Class Action Lawsuit Challenges the Philadelphia Forfeiture Machine

By Darpana Sheth

For the past few months, Chris and Markela Sourovelis have been living a nightmare. It started on May 8 when police showed up on their doorstep to kick them and their family out of their home in suburban Philadelphia. Without any notice or opportunity to see a judge, the Sourovelises were told to pack up their belongings and immediately leave because prosecutors had obtained a secret court order to “seize and seal” the house using civil forfeiture. Prosecutors who seized the home threatened to sell it because Chris’ son had been arrested in the home a few weeks earlier for selling $40 worth of drugs. Chris, who owns the property, was never charged with any crime.

Unfortunately, in the City of Brotherly Love, Chris and Markela’s story is not unique. The city’s prosecutors are using civil forfeiture like a machine that strips people of their constitutional rights in order to devour their hard-earned cash, cars and homes.

From 2002 through 2012, the city’s police and prosecutors took in more than $64 million in forfeiture proceeds by seizing more than 1,100 homes, 3,200 vehicles and $44 million in cash from citizens. That’s more than twice the annual forfeiture revenue of Brooklyn, N.Y., and Los Angeles County combined and represents almost 20 percent of the general budget of the city’s District Attorney’s Office.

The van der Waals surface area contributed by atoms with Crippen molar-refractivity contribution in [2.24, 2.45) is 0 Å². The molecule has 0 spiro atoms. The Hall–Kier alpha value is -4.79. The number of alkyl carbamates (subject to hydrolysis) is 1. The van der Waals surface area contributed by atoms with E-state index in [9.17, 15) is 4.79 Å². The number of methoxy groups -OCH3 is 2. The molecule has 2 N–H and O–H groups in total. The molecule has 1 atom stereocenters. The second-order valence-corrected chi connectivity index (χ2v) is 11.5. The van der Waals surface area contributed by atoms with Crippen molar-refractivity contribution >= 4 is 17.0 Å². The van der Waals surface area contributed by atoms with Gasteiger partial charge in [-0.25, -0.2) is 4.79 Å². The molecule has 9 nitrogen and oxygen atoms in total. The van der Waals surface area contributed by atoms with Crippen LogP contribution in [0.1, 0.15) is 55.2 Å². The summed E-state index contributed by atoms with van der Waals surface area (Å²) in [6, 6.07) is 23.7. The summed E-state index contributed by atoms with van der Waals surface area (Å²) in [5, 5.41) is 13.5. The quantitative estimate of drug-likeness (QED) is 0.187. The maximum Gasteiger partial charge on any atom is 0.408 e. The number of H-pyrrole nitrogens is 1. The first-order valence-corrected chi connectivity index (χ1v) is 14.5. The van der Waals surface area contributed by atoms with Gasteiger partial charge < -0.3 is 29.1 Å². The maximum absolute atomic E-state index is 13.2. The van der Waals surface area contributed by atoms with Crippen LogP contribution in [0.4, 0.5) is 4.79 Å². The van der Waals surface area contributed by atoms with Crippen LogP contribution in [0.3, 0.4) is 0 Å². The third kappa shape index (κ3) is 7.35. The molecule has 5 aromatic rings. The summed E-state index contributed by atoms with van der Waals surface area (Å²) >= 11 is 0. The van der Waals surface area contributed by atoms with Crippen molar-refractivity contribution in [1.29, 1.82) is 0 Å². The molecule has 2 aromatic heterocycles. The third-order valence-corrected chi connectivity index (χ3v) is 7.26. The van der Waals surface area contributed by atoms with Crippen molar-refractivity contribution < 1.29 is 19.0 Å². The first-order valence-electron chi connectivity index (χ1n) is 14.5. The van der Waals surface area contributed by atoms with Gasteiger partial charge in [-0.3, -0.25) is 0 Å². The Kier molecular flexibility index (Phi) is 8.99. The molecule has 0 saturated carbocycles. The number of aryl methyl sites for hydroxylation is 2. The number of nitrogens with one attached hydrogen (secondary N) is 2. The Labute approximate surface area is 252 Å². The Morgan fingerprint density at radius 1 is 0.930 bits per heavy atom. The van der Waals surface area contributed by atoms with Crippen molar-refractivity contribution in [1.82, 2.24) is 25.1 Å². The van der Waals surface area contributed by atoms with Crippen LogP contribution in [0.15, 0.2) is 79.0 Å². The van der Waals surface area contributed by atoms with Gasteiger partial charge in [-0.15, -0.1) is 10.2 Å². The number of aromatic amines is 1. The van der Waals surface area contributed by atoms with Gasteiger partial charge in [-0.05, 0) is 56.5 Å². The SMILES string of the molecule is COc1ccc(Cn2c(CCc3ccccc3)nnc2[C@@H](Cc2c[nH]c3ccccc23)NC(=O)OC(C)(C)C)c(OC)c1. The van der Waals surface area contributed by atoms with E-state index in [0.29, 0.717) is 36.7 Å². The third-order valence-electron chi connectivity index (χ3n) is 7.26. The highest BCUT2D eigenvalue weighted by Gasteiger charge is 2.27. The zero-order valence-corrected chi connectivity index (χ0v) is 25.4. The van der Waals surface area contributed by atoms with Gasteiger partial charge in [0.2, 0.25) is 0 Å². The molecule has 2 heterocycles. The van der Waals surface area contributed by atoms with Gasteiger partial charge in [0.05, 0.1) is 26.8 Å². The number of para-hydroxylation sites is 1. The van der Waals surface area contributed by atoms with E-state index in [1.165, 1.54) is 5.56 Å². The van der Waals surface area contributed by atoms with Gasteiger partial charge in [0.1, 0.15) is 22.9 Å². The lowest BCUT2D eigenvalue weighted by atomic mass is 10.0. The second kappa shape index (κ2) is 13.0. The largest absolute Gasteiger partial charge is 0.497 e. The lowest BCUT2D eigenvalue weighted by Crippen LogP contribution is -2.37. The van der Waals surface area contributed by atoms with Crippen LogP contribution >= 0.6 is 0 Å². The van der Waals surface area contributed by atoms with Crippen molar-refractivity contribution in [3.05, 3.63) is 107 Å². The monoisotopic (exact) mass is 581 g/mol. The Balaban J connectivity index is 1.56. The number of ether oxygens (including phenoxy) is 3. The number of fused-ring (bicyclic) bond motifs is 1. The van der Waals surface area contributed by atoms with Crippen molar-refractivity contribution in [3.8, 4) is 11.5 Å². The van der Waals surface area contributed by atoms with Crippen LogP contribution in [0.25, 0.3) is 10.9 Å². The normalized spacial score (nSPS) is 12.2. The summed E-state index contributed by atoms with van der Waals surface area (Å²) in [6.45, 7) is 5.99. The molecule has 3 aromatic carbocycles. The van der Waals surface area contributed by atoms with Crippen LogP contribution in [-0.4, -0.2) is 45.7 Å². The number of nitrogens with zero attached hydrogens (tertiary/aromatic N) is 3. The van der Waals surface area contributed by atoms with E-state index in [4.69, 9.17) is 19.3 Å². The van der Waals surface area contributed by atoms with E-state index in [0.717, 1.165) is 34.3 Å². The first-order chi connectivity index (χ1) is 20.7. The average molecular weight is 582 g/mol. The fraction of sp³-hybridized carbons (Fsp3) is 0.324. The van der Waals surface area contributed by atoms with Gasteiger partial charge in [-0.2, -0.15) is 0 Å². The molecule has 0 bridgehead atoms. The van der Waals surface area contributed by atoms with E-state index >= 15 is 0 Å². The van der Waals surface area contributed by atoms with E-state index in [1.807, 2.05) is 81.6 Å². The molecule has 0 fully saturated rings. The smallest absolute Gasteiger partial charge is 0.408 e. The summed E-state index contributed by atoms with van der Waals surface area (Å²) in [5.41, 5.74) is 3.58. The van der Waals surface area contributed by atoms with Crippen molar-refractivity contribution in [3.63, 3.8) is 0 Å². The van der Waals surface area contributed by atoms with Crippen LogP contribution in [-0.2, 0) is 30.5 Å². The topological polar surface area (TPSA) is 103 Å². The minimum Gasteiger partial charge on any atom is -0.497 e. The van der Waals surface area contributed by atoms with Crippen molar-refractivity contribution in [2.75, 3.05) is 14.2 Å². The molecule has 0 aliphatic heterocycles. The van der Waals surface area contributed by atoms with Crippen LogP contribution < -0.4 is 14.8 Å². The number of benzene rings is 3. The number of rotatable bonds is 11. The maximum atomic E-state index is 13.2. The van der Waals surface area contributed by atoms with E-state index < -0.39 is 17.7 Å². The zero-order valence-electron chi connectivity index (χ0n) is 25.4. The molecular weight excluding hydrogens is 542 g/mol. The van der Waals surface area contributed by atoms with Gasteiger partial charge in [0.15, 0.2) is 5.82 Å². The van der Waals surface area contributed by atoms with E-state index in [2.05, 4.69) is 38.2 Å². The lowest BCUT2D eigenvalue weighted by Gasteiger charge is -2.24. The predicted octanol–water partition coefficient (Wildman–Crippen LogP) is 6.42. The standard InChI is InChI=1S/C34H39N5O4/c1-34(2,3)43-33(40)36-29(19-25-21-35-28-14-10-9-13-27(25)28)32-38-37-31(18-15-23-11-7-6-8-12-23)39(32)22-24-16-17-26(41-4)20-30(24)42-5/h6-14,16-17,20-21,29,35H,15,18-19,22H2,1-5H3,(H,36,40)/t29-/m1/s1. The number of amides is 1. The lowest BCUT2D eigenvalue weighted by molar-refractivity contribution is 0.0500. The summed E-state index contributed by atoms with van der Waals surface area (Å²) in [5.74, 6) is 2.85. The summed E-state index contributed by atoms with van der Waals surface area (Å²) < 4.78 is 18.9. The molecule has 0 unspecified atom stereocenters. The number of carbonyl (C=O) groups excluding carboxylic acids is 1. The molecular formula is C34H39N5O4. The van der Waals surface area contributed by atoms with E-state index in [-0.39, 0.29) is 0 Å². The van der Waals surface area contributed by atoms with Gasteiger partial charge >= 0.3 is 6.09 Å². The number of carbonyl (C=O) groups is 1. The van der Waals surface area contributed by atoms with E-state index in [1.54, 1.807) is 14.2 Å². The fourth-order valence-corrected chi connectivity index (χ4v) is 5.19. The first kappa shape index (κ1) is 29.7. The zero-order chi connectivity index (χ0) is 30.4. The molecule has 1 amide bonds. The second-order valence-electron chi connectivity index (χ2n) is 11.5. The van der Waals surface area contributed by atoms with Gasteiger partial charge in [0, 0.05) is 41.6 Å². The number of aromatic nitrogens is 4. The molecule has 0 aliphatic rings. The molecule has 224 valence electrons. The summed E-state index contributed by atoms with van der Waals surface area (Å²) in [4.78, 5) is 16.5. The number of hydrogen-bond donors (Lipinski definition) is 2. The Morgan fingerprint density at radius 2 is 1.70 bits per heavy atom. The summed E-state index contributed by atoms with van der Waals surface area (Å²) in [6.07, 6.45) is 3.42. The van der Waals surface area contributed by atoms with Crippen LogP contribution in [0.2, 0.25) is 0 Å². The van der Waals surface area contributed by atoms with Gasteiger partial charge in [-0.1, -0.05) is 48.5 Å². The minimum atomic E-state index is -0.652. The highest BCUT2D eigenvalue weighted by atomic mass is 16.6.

To make matters worse, these forfeiture proceeds directly benefit the city’s police and prosecutors. Each year, Philadelphia rakes in an average of almost $6 million in forfeiture revenue, which Pennsylvania law requires be turned over to law enforcement, rather than put in a neutral fund.

Where does all this money go? Over $25 million of the $64 million in forfeited cash and property the city took in went to pay salaries, including the salaries of the very prosecutors doing the forfeiting. It is this perverse profit incentive that fuels Philadelphia’s forfeiture machine.

This is how the machine works: Property owners like the Sourovelises who have their cash, cars or homes seized are told to go to Courtroom 478 in iconic City Hall for a “hearing.” But when they get there, they do not see a judge or a jury; there is not even a court reporter to transcribe these so-called hearings. It is just a room staffed with city prosecutors who run the show and call all the shots.

It is the prosecutors who frequently tell property owners that the process is simple and hiring a lawyer is not necessary. It is the prosecutors who require homeowners like Chris to sign away their legal rights and agree to onerous conditions in order to be let back into their homes. It is the prosecutors who force property owners to return to Courtroom 478 time and time again, sometimes up to a dozen times in a single case. It is the prosecutors who mark cases for default—an automatic win for the government—if the property owner misses a single hearing. And ultimately it is the prosecutors who stand to profit from this scheme.

To end this unconscionable practice, IJ filed a federal lawsuit—and the first class action lawsuit in IJ’s history—on behalf of the Sourovelises and all other property owners in Philadelphia who are living the nightmare of civil forfeiture. A victory in the lawsuit would not only benefit the property owners IJ is representing, but all Philadelphians who are caught up in an upside-down legal process that violates their constitutional rights and treats them like cash machines.

Darpana Sheth is an IJ attorney.

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